The ICT revolution is a sine qua non condition of the contemporary multitude. The multitude could not acquire the power to meaningfully affect global political arrangements without these new technologies. To be sure, it is doubtful that the multitude could emerge as a global phenomenon without the aid of internet and e-mail. Hardt and Negri are well aware of this fact. In their view, the contemporary multitude is a species of cyborg life. In the later twentieth century, they argue, new ICTs transfigured the object of biopolitical control, transforming human corporeality from an element of processes of production to a productive force in its own right.
This argument is fundamental not only for Hardt and Negri’s account of immaterial labour, but for the account of the democratic potential of contemporary TSMs. The contemporary multitude comes into being when biopolitics and technology conspire to create a virtual power, when ‘naked life is raised up to the dignity of productive power, or really when it appears as the wealth of virtuality.’We have considered two historical conditions for the emergence of the global multitude. Let us reflect on the implications of this discussion for the concept of the multitude itself. Admittedly, the discussion has been schematic and brief. Yet, it is enough, I hope, to enable us to make an important conceptual distinction. This is a distinction between the philosophical and essentially ahistorical concept of the multitude (i.e., Spinoza’s multitude) and the contemporary global multitude, manifested in the ascending power of TSMs. While Hardt and Negri are aware of this distinction, they do not always make the distinction clear. Rather, their overarching theoretical focus on the metaphysical dimensions of the multitude tends to obviate the bio-technological basis of the contemporary expression of this entity. This enables Hardt and Negri to shift quickly between different levels of analysis, alternating between the complex history of the contemporary multitude, on the one hand, and on the other, a more simplistic discussion of the struggle between the multitude and Empire, structured in terms of the rigid distinction between constituted and constituent power. In these moments, the messy reality of minority struggles, institutional systems and technological innovations fades from view, and history blurs into the seductive simplicity of a revolutionary concept. The multitude, Hardt and Negri claim, drives the constitution of imperial networks. Yet, on account of the constituted–constituent power distinction, it is consigned to the status of a counterpower – immanent and yet opposed to Empire. As a result, the relationship between the multitude and Empire can only take the form of provocation and response: ‘Empire and all its political initiatives are constructed according to the rhythm of the acts of resistance that constitute the being of the multitude.’ Absolute democracy becomes an absolute insurgency, with the sole revolutionary objective of ‘[pushing] through Empire to come out the other side.’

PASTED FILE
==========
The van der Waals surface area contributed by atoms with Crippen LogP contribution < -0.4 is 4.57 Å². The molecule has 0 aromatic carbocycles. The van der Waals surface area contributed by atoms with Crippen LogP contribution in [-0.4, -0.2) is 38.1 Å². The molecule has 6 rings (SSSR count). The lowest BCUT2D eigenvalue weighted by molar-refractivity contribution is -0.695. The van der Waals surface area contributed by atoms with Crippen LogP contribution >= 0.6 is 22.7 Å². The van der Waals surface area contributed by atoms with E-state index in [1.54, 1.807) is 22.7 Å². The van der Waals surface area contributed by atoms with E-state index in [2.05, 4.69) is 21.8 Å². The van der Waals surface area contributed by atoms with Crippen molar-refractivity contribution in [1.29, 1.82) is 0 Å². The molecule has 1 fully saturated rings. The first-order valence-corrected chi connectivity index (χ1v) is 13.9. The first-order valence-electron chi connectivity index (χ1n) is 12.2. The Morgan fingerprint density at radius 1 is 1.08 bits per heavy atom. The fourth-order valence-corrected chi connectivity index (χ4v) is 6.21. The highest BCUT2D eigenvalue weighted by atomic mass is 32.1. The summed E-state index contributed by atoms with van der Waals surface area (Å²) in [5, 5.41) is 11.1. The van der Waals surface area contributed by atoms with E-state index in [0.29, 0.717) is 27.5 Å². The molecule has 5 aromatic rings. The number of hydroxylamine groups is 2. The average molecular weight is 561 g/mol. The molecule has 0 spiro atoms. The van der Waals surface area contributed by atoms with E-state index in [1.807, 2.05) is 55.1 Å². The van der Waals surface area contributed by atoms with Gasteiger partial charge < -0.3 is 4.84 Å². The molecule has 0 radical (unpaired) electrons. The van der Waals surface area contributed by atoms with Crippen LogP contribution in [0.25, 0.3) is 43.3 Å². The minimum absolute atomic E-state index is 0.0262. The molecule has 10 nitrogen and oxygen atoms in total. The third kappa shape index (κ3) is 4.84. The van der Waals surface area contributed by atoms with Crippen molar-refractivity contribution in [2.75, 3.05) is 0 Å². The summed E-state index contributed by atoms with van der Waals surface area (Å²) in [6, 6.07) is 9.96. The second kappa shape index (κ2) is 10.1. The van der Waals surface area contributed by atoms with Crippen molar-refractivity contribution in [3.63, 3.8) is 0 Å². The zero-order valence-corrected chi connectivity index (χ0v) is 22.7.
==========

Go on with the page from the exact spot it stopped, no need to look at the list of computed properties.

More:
The problem with collapsing absolute democracy into insurgency is that it leaves us incapable of using the concept to theorise the true powers of TSMs. To develop this theoretical platform, we need to wrest reflection free of trans-historical, metaphysical, schemas, and grasp the multitude in properly historical terms. This is what I have sought to achieve in this essay. I have argued that the contemporary multitude has its basis in the biopolitical networks set up by governments and international aid organisations, and its ontological genesis in the enabling power of new ICTs.
The multitude is a technologically mediated collectivity that leaps to the global level with demands that the world cannot ignore. In place of Hardt and Negri’s insurgent multitude, driven by the ‘will to be against’, I would posit an insistent multitude, driven by the right to life.”